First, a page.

By Zia Ur Rehman
KARACHI – Standing united against ongoing killings in Karachi, Sindh lawmakers unanimously passed a resolution June 7 demanding the government de-weaponise the province.
The resolution won support of all the political parties, including the Pakistan People’s Party (PPP), Muttahida Qaumi Movement (MQM) and Awami National Party (ANP). It stressed the need to carry out an indiscriminate operation across the province to recover illicit weapons before asking the public to surrender its licensed weapons, said Syed Bachal Shah, a PPP parliamentarian who introduced the bill.“The criminals involved in targeted killings and lawlessness have taken refuge in political parties and now it is high time that the government take concrete measures to curb the violence,” Shah told Central Asia Online. He requested all political parties expel criminal elements who had destroyed peace for their own benefit.
He urged the Law Ministry to ensure that those convicted on charges of possessing illegal arms spend at least three months in jail before they can be released on bail, he said.
Last year was one of the most violent for Karachi, with 1,247 people killed, according to a Citizen Police Liaison Committee (CPLC) report. That is the most murders since 1995’s 1,742 killings, the CPLC report said. In the first five months of this year, some 400 murders have taken place, according to media reports.
Karachi murders in 2010 outnumbered the 335 suicide bombings last year that claimed 1,208 deaths, media reported. The number of violent incidents in Pakistan fell 11% from 2009 to 2010, but violence in Karachi rose 288%, according to a report by the Pakistan Institute of Peace Studies (PIPS), an Islamabad-based think tank.
Karachi’s crisis demands a well-thought-out de-weaponisation campaign, observers and anti-gun campaigners contend.
Every new wave of violence adds pressure on the government and political parties to take concrete measures, said Mir Zulfiqar Ali, an officer at the National Organisation for Working Communities (NOWC), a Karachi-based rights group.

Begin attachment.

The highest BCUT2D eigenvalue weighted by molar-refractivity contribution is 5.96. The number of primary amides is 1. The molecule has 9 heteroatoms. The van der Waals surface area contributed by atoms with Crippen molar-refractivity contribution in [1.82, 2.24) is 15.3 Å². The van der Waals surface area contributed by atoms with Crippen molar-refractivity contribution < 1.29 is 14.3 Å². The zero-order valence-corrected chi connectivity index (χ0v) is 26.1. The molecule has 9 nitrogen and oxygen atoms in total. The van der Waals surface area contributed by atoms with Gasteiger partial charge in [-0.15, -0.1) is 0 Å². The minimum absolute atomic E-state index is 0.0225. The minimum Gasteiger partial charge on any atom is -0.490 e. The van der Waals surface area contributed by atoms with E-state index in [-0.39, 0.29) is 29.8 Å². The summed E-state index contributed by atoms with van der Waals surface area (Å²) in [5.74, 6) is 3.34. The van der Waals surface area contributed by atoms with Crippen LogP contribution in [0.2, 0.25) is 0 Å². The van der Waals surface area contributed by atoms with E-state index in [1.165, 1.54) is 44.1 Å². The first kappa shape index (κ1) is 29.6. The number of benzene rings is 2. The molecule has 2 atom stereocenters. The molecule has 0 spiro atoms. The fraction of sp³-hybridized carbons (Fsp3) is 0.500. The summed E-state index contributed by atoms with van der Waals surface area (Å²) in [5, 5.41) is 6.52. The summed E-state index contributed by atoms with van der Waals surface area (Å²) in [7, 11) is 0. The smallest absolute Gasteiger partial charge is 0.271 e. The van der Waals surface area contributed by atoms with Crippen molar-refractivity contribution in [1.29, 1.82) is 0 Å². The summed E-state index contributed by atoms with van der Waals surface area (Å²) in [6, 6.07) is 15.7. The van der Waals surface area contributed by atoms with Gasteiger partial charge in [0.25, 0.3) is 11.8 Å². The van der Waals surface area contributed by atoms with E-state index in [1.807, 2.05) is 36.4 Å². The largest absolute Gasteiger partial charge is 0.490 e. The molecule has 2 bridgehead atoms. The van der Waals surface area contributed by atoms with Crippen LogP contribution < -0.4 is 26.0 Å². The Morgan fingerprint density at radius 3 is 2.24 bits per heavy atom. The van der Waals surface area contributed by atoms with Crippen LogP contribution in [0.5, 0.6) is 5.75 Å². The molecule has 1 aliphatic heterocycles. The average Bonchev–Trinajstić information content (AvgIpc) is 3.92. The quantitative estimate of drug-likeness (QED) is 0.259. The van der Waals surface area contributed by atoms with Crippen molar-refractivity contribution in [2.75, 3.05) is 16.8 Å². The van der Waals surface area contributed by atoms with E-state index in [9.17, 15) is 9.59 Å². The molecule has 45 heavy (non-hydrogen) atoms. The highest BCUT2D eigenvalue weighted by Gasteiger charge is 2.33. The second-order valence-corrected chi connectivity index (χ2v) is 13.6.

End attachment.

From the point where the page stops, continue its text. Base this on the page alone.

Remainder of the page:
The NOWC is running an anti-gun drive titled “Campaign for Peace” in the city and has also formed the “Karachi Peace Alliance,” consisting of civil society and professional organisations, traders, media and political parties.
Some victims of the violence were activists of political parties, but most were apolitical daily wage labourers, he said, adding that the criminal elements have joined the ranks of all political parties.
Law enforcement agencies need to keep an eye on check posts and all exit and entry points as smugglers are shipping in weapons from other provinces, said Syed Sardar Ahmed, an MQM lawmaker.
“The MQM has already tabled a de-weaponisation bill in the National Assembly with a timetable to make the entire country free of illegal weapons within three years,” Ahmed said.
Illegal arms are smuggled by land and sea to Karachi, a main port in Pakistan, ANP parliamentarian Amanullah Mehsud said.
“To stem the growing rate of killings in Karachi, the disarming of the city is the need of the hour and has to be pursued with political will … even though it is difficult,” Mehsud told Central Asia Online. He said he has survived three attempts on his life.
The unanimous approval of the de-weaponisation bill clearly shows that all political parties are willing to cleanse the city of the menace of illicit weapons, Ali said.
The government should amend Arms Rules 1924 and Pakistan Arms Ordinance 1965 and should increase the penalty for possessing illegal arms to 10 years in prison, said Iqbal Shah Khattak, a law teacher at Urdu University. Under current law, offenders get less than seven years and they are eligible for bail. A person charged with a crime that carries a 10-year term is not eligible for bail.
Various governments have taken several steps in the past to disarm the city, but they failed because those campaigns were politically motivated or targeted only a rival political group or ethnic community, Khattak said.